Gordon Grant (1875-1962)

Gordon Grant (1875-1962)

“Gordon Grant knows the sea only as one who has roved upon it. Its romance appealed to him when he was a lad, and age has only added glamor to it.” [1]

[1] “Gordon Grant’s Sea Pictures,” American Art News, November 12, 1921, Vol. XX, No. 5, p. 1

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Born in San Francisco in 1875, Gordon Grant’s Scottish parents sent him to London when he was fifteen years old to enroll in the Lambeth and Heatherley art schools. The long voyage around Cape Horn instilled in him a respect for the ocean and allowed Grant to learn a great deal about sails, rigging, navigation and the history of maritime travel. Returning to San Francisco in 1895, he secured a position as an illustrator for the Chronicle before moving to New York a year later and joining several arts organizations, including the Philadelphia, Baltimore and Washington Watercolor Clubs, and the National Academy of Design. Grant continued his commercial projects, working as a correspondence-artist for Harper’s in 1899 during the Boer War in South Africa, and he also created illustrations for Puck magazine between 1901 and 1909. He joined the National Guard around 1907 and during World War I, when a bad foot prevented him from serving abroad, Grant was stationed in Washington, DC, attained the rank of Captain and produced posters for the government and the American Red Cross to support the war effort. 

Grant continued his illustration work in the 1920s, but began to concentrate even more on the nautical themes he loved to paint and soon earned the recognition he deserved as an accomplished artist. He exhibited at a range of venues, including the National Academy, the Art Institute of Chicago, the Pennsylvania Academy, the Salmagundi Club, and the Paris Salon of 1937, where he won a medal for his entry. Many of his images were used in publications and later reproduced as prints, drawing the attention and admiration of the general public. Grant was a man of many talents, working in a variety of media ranging from oils and watercolors to etching and lithography, and his harbor scenes and clipper ships were executed with a crisp realism, capturing the subtleties of light and color. Additionally, Grant had a gift for the written word and many of his marine scenes are now immortalized in tales that he illustrated and authored, including Ships under Sail in 1941 and The Secret Voyage in 1943.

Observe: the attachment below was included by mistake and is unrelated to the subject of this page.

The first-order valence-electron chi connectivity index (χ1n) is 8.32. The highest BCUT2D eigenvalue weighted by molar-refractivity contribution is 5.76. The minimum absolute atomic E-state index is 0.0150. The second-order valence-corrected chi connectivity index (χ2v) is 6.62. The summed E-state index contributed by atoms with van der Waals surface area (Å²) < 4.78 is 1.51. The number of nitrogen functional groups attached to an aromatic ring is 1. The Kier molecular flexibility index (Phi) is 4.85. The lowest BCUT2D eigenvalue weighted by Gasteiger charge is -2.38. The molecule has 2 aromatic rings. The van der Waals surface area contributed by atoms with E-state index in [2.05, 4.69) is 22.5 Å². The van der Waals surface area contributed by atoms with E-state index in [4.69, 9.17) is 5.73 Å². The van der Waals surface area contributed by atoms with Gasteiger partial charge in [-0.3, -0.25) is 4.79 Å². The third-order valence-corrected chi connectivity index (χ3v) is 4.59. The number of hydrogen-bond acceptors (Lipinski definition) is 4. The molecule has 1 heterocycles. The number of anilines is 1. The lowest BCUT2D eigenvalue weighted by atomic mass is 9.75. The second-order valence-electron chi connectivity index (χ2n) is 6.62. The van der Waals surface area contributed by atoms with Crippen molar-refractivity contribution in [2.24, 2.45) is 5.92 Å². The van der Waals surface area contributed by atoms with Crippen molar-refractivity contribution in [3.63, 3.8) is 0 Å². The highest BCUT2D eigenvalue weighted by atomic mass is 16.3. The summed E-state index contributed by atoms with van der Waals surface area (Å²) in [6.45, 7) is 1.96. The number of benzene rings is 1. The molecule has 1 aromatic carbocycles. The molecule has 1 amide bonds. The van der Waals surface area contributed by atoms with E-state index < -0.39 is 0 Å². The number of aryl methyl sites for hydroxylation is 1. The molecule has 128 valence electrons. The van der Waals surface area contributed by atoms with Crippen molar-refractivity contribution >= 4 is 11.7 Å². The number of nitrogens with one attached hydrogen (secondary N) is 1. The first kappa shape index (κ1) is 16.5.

References: See Who Was Who in American Art (1986); 200 Years of American Illustration (Society of Illustrators, 1977); “Romance with the Fishing Fleet,” by Carl Helm. Popular Science Monthly, July 1928, Vol. 113, No. 1, pp. 32-33; “Gordon Grant’s Sea Pictures,” American Art News, November 12, 1921, Vol. XX, No. 5, p. 1.

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